In 2012, five M.B.A. students began developing an idea to address food insecurity in the world’s urban slums: insect farming. Not only did their idea win the world’s most prestigious social enterprise competition, they beat out ten-thousand other competitors and were presented the $1 million Hult Prize by former U.S. President, Bill Clinton.
Since winning the award, two of the students, Mohammed Ashour and Gabe Mott, launched Aspire Foods Group. It’s a social enterprise focused on farming edible insects. It has operations in Mexico, Ghana, and the United States. Compared to livestock, insects require far less resources to convert the same amount of protein; less farmland, less water, and emit far fewer greenhouse gases.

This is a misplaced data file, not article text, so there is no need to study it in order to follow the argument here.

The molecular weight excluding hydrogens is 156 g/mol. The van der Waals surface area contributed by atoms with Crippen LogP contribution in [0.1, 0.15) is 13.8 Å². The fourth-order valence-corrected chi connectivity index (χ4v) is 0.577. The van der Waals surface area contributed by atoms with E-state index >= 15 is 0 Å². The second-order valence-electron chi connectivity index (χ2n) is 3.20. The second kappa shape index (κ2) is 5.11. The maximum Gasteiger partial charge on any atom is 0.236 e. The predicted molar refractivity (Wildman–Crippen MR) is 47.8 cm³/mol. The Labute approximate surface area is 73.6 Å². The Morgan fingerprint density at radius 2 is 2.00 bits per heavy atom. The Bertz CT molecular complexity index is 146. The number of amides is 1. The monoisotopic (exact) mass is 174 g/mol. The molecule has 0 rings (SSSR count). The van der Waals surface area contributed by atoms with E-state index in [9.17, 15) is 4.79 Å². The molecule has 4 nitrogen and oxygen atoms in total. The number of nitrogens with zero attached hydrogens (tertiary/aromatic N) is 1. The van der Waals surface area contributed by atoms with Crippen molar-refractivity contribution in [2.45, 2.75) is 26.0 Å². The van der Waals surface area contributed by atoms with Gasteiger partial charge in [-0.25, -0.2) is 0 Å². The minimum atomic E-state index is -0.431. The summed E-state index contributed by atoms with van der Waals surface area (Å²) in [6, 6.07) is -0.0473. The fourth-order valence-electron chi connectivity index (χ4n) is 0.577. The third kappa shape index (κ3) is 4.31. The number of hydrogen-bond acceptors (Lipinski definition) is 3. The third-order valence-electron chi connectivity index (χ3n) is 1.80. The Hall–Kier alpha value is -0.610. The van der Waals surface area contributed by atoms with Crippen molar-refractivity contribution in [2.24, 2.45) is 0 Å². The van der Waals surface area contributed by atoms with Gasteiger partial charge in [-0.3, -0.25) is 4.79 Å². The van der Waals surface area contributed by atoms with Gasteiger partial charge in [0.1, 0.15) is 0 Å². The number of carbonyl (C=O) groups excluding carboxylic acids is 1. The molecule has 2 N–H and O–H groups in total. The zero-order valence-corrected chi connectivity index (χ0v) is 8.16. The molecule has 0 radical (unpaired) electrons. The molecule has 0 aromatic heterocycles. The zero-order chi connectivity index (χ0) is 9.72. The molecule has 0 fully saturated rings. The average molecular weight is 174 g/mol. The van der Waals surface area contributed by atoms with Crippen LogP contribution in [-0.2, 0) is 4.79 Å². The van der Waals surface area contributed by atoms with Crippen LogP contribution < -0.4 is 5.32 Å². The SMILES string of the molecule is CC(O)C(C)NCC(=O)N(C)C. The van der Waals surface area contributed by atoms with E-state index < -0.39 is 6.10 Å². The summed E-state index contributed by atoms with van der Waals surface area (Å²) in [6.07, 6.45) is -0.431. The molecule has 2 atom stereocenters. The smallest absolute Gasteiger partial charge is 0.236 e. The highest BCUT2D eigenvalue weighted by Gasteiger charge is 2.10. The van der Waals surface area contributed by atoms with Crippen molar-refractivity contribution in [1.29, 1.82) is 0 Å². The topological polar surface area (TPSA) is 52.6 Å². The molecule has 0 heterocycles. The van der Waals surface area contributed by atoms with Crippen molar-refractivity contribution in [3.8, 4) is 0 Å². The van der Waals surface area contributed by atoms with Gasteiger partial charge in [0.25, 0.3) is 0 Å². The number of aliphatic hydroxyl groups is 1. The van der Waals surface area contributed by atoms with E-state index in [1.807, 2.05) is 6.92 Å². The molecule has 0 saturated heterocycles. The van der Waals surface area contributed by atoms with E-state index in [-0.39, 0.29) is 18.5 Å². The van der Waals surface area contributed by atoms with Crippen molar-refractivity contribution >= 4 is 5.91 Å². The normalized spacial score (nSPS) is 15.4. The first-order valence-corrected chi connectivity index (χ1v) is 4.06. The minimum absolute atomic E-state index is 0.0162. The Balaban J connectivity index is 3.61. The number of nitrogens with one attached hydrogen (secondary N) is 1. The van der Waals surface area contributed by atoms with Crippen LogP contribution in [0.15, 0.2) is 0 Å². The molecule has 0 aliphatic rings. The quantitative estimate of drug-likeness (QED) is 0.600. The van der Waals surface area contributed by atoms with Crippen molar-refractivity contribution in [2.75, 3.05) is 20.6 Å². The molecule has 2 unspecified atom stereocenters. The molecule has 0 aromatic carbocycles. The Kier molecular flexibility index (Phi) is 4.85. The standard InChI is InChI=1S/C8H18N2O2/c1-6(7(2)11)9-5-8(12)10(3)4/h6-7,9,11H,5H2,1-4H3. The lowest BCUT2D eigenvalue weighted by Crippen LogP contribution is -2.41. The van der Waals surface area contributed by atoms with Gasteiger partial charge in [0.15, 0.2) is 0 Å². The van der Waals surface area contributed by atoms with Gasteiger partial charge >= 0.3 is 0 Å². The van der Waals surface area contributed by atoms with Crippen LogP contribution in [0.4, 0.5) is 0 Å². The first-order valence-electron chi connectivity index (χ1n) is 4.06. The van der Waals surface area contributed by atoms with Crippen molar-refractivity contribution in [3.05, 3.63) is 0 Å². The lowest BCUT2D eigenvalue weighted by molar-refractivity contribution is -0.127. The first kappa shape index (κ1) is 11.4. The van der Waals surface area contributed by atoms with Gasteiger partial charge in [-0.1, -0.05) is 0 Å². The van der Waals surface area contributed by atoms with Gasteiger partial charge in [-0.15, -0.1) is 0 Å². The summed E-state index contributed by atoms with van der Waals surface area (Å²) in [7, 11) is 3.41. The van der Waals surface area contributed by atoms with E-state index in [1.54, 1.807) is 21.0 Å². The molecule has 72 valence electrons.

“Now we’re looking at the footprint of our food,” explained Ashour. “How much water resources has it consumed? How much energy? How much land? What are the emissions looking like? That’s where insect farming becomes extremely attractive.”
Aspire Foods: Insects as nourishmentMohammed Ashour and Gabe Mott, founders of Aspire Foods, discuss insects as a sustainable food solution.
The two innovators believe that dedicating more resources to insect farming is the key to popularizing it as a meat alternative.
“If you bring commercial processes to insect farming, you could improve the scale and get yields that are far superior to any conventional livestock, while bringing costs down,” Mott said.
Mohammed Ashour and Gabe Mott joined May Lee in our Los Angeles studio and shared their vision of providing economically-challenged and malnourished populations with high-protein, sustainable food solutions.